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Curriculum Connections

James Castle’s artwork can connect to your classroom curriculum in a variety of ways. Use some of the suggestions below before or after visiting the Museum’s exhibition. A James Castle teaching poster is also available to K–12 educators; contact the Education Department at (215) 685-7580 or to receive one.

Farmscape, view from inside shed through shed doors
Farmscape, view from inside shed through shed doors, Date unknown
James Castle, American
Soot-and-spit drawing with stick-applied lines and wiped soot wash on cream paper (from flattened, commercially printed envelope [Mutual Creamery Co., May 16, 1932]); punched for hanging
Sheet: 8 x 9 1/4 inches (20.3 x 23.5 cm)
Gift of the James Castle Collection, L.P., Boise, Idaho, 2007
2007-121-7
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Math
In Castle’s images of interior rooms he uses an artistic technique called linear perspective, creating the illusion of three dimensions (height, width, and depth) on a flat surface (two dimensions). Linear perspective is based on math but can be created using only a pencil and a straight edge. This website by artist and educator Harold Olejarz will teach you how to create the illusion of three-dimensions in drawing: olejarz.com/arted/perspective/index.html

Communication
Castle’s art was his way of expressing his thoughts and ideas to the world. Try communicating through art, too, using only lines. With a partner, share one pencil and one piece of paper. Taking turns, start a silent conversation on the piece of paper, expressing yourself by drawing lines (thick, thin, heavy, light, curvy, sharp, etc.). What is this line conversation saying? Did you have a disagreement? Did you tell secrets? Did you express your feelings?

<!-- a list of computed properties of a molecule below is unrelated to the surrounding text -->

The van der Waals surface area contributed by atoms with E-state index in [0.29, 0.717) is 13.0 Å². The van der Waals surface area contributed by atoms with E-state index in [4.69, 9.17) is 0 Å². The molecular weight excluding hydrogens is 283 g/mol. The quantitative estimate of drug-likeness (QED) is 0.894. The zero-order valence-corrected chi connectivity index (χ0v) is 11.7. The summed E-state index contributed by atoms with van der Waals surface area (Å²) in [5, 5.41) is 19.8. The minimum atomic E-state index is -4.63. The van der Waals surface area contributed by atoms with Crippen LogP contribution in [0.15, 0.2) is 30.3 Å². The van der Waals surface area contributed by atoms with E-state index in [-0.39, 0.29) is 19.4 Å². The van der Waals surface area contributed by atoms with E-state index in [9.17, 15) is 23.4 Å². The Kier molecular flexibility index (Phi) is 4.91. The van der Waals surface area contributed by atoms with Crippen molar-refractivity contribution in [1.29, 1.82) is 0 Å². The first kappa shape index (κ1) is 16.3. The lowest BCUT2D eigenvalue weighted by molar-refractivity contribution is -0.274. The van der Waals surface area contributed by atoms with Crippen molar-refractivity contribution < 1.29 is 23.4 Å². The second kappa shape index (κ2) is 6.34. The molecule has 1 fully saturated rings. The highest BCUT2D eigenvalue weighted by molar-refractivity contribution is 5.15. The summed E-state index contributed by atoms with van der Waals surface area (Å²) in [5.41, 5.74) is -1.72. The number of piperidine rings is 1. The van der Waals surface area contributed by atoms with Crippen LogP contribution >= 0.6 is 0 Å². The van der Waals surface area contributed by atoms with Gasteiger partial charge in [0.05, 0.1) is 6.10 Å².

Science
The material Castle used in his black-and-white drawings was a combination of his own saliva and soot (a black substance deposited in wood-burning stoves); saliva is thicker than water and helps the soot stick to the paper better. For his colored wash drawings, he probably soaked bits of colored paper in water and then rubbed the wet paper onto the surface of his drawing to transfer the color. What other kinds of materials could be used to make colors? Experiment with one or two to see which one works best.


Art, Art History, Cultural Studies, and Research
Castle made his own books and sometimes changed books into art by drawing or collaging in them. Bookmaking has been an art for centuries, and today, most books are made of paper. Conduct your own research to find at least three different kinds of materials that books have been made of in different countries around the world. Which of these materials would you use to make a book of your own? (Think about the sturdiness of the material, the cost, etc.)

place/lace
place/lace, Date unknown
James Castle, American
Soot-and-spit drawing with stick-applied lines and wiped soot wash on tan cardboard faced with cream paper (unknown source); small rectangular pieces cut out and readhered in place; adhered to tan corrugated cardboard; punched, stitched and tied with brown twine
Overall: 9 1/2 x 16 1/8 inches (24.1 x 41 cm)
Gift of the James Castle Collection, L.P., Boise, Idaho, 2007
2007-121-6
[ More Details ]
Language Arts
People who are deaf often use sign language to communicate. With his family, Castle invented his own signs to express himself. In your class, make up some signs for activities you do everyday at school, like reading, eating lunch, listening, etc. Then, go to the website ASL University, by William G. Vicars, Ed.D., to discover what the standard in American Sign Language is: asluniversity.com
 

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